Tuesday, July 17, 2007


April will remain a very memorable and important date in the history of Nigeria. Even though Election 2007 have come and gone, so much talk is still making rounds about how that event went. Views, debate, and all manner of protests flying left, right and center over the election results and all of a sudden, everyone seems to have a brilliant idea of how the election should have been conducted.

These past days, Nigeria's 2007 election have really been making headline in both international and local media. Chartrooms now have new posts inviting people from all over the world to debate issues surrounding the election. One actually read something like: “We just posted a thread about the Election that took place in Nigeria, we would like to know your opinion on this matter”. The election was conducted imperfectly. Did the result make me loose trust and hope in the future on Nigeria? Of course not!

We young people will however not be left out of this new buzz. Passionate opinions are being aired in different forums, revealing how concerned the 21st century Nigerian youths are about the political matters of their country. Let nothing stop you from using your voice and sharing your opinion in good faith.

A Nigerian friend in Scotland sent a text to me last night saying: ...Watz up? Shld I say congrats on the relatively peaceful election held last weeknd? Any gist?-M. It is a shame I have no first-hand experience on how the election went, except of course what the media disseminated. I did not fulfill my civic responsibility of voting during the election, not because I was under-age, but for the distance between where I registered and where I live. Anyway, the Election took place without my vote and we are all living happily after.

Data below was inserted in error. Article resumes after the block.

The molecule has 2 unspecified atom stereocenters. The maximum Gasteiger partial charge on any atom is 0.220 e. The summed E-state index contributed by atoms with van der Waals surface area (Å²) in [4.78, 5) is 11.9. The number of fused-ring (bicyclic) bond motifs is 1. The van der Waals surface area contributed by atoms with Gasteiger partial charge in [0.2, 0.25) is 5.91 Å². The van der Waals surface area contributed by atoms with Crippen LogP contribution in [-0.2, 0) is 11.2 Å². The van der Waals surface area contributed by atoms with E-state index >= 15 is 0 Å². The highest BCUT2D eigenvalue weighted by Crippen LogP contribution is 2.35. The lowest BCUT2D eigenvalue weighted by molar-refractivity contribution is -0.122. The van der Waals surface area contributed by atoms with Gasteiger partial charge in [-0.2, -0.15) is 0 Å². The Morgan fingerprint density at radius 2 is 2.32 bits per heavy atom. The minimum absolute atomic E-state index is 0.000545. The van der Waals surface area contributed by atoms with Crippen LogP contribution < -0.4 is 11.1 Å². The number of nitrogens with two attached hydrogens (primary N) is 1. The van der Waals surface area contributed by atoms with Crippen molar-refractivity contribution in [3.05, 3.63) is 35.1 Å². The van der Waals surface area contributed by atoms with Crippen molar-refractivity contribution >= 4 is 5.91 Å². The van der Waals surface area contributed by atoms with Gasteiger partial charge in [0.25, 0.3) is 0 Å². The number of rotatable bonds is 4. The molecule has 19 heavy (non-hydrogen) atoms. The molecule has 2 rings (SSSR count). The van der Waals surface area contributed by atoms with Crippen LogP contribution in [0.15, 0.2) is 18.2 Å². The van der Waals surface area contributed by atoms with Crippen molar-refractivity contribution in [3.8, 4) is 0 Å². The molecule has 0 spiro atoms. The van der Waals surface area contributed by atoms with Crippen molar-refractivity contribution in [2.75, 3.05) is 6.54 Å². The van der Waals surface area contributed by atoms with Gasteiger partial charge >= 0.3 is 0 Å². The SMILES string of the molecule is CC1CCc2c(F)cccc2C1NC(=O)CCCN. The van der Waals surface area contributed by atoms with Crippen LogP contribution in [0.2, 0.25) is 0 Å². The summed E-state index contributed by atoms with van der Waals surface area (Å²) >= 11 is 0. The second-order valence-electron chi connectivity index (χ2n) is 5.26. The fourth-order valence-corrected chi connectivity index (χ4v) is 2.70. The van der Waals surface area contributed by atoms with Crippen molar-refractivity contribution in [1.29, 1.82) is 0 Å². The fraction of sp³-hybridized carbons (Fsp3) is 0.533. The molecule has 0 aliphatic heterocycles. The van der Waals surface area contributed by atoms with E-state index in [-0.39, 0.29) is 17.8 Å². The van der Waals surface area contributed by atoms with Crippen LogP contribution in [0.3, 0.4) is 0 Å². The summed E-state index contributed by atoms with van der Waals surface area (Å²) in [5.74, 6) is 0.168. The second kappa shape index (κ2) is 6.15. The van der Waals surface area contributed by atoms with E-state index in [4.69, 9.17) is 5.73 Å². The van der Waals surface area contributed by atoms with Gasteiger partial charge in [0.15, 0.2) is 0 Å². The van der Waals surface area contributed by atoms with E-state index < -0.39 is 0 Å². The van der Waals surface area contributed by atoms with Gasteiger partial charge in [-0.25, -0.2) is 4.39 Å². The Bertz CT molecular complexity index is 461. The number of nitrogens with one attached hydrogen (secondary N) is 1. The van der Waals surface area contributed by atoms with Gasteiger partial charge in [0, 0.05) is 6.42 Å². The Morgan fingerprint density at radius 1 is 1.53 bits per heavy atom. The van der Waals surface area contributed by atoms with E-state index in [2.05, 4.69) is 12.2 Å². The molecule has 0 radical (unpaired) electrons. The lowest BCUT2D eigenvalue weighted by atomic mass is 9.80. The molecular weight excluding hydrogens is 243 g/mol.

Did you experience any “wait until after Election” syndrome? This refers to a kind of standstill in important issues that concerns you due to the tension the election brought last month. For instance, a major exam you have been dreaming of writing and getting over with being postponed due to clash with the election date or your plan to hangout with friends at the newest spot in town was spoiled due to some Election “fever” which eventually made someone sensibly suggest “why don't we wait until after election?”.

So many lives and events that were put on hold as a result of the election are gradually returning to normal. From students going back to school and candidates sitting for the famous JAMB exam to having the usual routine of reserving Saturdays for weddings and parties!
By the way, we are equally wondering for how long uni students in Nigeria would have to wait for ASSU to call-up the strike. Is there hope of the Federal government and concerned stakeholders reaching a sensible agreement anytime soon? This is another “wait until after election” syndrome making waves right now... we really hope this new government-elect will find a final solution to this disease eating into our educational system. What affects one, affects all. The future should not be put on hold!

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